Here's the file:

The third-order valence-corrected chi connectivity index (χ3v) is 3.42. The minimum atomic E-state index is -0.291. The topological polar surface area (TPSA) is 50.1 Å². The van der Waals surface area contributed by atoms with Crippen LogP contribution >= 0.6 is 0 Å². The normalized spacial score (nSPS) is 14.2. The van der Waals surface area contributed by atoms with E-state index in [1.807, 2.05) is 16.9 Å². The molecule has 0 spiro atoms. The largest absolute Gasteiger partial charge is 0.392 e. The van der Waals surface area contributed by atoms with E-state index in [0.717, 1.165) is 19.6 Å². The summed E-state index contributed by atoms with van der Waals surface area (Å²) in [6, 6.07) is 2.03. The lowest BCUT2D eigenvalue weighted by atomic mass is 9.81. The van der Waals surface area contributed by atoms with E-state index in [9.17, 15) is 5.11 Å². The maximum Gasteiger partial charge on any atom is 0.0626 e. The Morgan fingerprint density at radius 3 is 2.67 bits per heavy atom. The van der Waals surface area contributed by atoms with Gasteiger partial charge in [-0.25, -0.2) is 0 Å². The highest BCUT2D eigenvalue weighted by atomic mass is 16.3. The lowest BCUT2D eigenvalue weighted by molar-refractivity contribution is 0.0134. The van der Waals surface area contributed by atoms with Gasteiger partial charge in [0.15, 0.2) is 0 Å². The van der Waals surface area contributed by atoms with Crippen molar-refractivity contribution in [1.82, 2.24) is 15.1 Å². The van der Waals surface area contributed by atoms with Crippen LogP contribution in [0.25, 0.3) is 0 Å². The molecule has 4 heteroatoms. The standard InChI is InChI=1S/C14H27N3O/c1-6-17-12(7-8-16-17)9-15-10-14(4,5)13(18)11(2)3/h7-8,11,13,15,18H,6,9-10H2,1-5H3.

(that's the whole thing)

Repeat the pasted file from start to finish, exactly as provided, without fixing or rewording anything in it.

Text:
The third-order valence-corrected chi connectivity index (χ3v) is 3.42. The minimum atomic E-state index is -0.291. The topological polar surface area (TPSA) is 50.1 Å². The van der Waals surface area contributed by atoms with Crippen LogP contribution >= 0.6 is 0 Å². The normalized spacial score (nSPS) is 14.2. The van der Waals surface area contributed by atoms with E-state index in [1.807, 2.05) is 16.9 Å². The molecule has 0 spiro atoms. The largest absolute Gasteiger partial charge is 0.392 e. The van der Waals surface area contributed by atoms with E-state index in [0.717, 1.165) is 19.6 Å². The summed E-state index contributed by atoms with van der Waals surface area (Å²) in [6, 6.07) is 2.03. The lowest BCUT2D eigenvalue weighted by atomic mass is 9.81. The van der Waals surface area contributed by atoms with E-state index in [9.17, 15) is 5.11 Å². The maximum Gasteiger partial charge on any atom is 0.0626 e. The Morgan fingerprint density at radius 3 is 2.67 bits per heavy atom. The van der Waals surface area contributed by atoms with Gasteiger partial charge in [-0.25, -0.2) is 0 Å². The highest BCUT2D eigenvalue weighted by atomic mass is 16.3. The lowest BCUT2D eigenvalue weighted by molar-refractivity contribution is 0.0134. The van der Waals surface area contributed by atoms with Gasteiger partial charge in [0.15, 0.2) is 0 Å². The van der Waals surface area contributed by atoms with Crippen molar-refractivity contribution in [1.82, 2.24) is 15.1 Å². The van der Waals surface area contributed by atoms with Crippen LogP contribution in [0.25, 0.3) is 0 Å². The molecule has 4 heteroatoms. The standard InChI is InChI=1S/C14H27N3O/c1-6-17-12(7-8-16-17)9-15-10-14(4,5)13(18)11(2)3/h7-8,11,13,15,18H,6,9-10H2,1-5H3.